A House committee on Saturday advanced a bill that would expand required background checks to include most gun purchases in New Mexico. After a hearing that lasted more than three hours, the Consumer and Public Affairs Committee voted 3-1 along party lines in favor of House Bill 50, sponsored by Rep. Stephanie Garcia Richard, D-Los Alamos. The committee’s action mirrored that of a Senate panel that last week approved an identical proposal, Senate Bill 48. While the New Mexico Legislature is moving toward expanding mandatory background checks, Congress is heading in the other direction. The U.S. House of Representatives last week voted 235-180 to scuttle an Obama-era rule requiring background checks for gun purchases by some Social Security recipients with mental disabilities.
The issue of teen curfews set up a firestorm of back and forth between supporters and opponents of a bill addressing the issue Monday afternoon. House Majority Leader Nate Gentry, R-Albuquerque, presented a bill that would allow municipalities and counties to set their own curfew rules for minors. During his presentation to the House Regulatory and Public Affairs Committee, Gentry said that the bill would not have major impact, saying that the term “curfew” is “a bit misleading.”
“All this bill does is during school hours and from midnight until five, law enforcement can contact minors,” he said. Gentry said the bill defines minors as people who are 16 years old and under. Still, the bill drew opposition from many, including some fellow lawmakers in committee.
A bill that would allow judges to deny bail on certain offenders has passed its first House committee on party lines. Sponsored by state Rep. David Adkins, R-Albuquerque, the measure would allow voters to approve or reject a proposed constitutional amendment that would let judges deny bail to offenders to “protect the safety of any other person or the community.”
The House Regulatory and Public Affairs Committee passed the bill on a 4-3 vote. Jeff Clayton, a policy director for the American Bail Coalition, said the bill would only affect the “worst of the worst.”
“We’re talking about somebody who is dangerous who is going to flee and be dangerous,” Clayton said. Among supporters of the bill were members of the bail bond industry, the state Department of Public Safety and Julie Benner, widow of Rio Rancho officer Gregg “Nigel” Benner. Most who opposed the bill mentioned their support of a similar measure by state Sen. Peter Wirth, D-Santa Fe.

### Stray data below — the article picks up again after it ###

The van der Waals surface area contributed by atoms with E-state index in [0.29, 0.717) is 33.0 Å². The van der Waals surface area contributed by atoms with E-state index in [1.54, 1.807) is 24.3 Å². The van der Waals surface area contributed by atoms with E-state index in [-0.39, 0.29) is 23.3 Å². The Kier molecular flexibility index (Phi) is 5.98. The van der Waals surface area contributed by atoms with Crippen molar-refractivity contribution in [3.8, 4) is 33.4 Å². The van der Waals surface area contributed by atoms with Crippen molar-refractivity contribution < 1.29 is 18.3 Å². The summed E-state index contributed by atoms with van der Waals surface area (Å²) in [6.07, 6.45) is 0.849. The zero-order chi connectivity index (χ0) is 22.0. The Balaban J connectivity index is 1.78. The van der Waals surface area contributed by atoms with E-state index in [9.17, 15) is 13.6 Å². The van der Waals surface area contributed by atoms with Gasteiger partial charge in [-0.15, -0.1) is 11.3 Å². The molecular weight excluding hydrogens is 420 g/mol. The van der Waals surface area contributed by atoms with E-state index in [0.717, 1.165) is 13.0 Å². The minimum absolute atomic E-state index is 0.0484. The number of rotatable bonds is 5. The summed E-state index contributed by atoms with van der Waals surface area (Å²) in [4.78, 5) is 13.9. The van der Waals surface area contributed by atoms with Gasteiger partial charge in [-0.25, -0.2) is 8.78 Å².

As most years, the 2016 Legislative session began with pomp and circumstance. Arguably one of the most crowded days at the capitol building, New Mexico lawmakers and politicos packed the House chambers to hear Gov. Martinez’ State of the State address.
While Republican lawmakers mostly applauded Martinez’ legislative goals, Democratic leaders were busy taking notes.
When Martinez wrapped up her speech, many lawmakers made their way through the chambers, meeting with the many guests, including Congressional delegates.
Before the State of the State Address, Representatives and Senators introduced their respective special guests.
[box type=”info” style=”rounded”]COMMON CAUSE NM is the state affiliate of Common Cause, the citizens lobbying organization that works for open, honest, and accountable government. Common Cause NM is currently working on campaigns to limit the influence of money in politics and make voting free, fair, and accessible to all eligible voters.[/box]
Governor Susana Martinez signed the Online Voter Registration Bill, SB 643 sponsored by Senator Lisa Torraco (R-Bernalillo). This has been a long time priority for Common Cause New Mexico as well as our numerous partner organizations we work with in our Election Administration Coalition. We so appreciate the hard work so many folks put into making this a reality, and a special thanks to Governor Martinez for signing it! Online Voter Registration modernizes our Election System for all New Mexicans:The traditional voter registration update methods are increasingly out-of-step with 21st century advancements.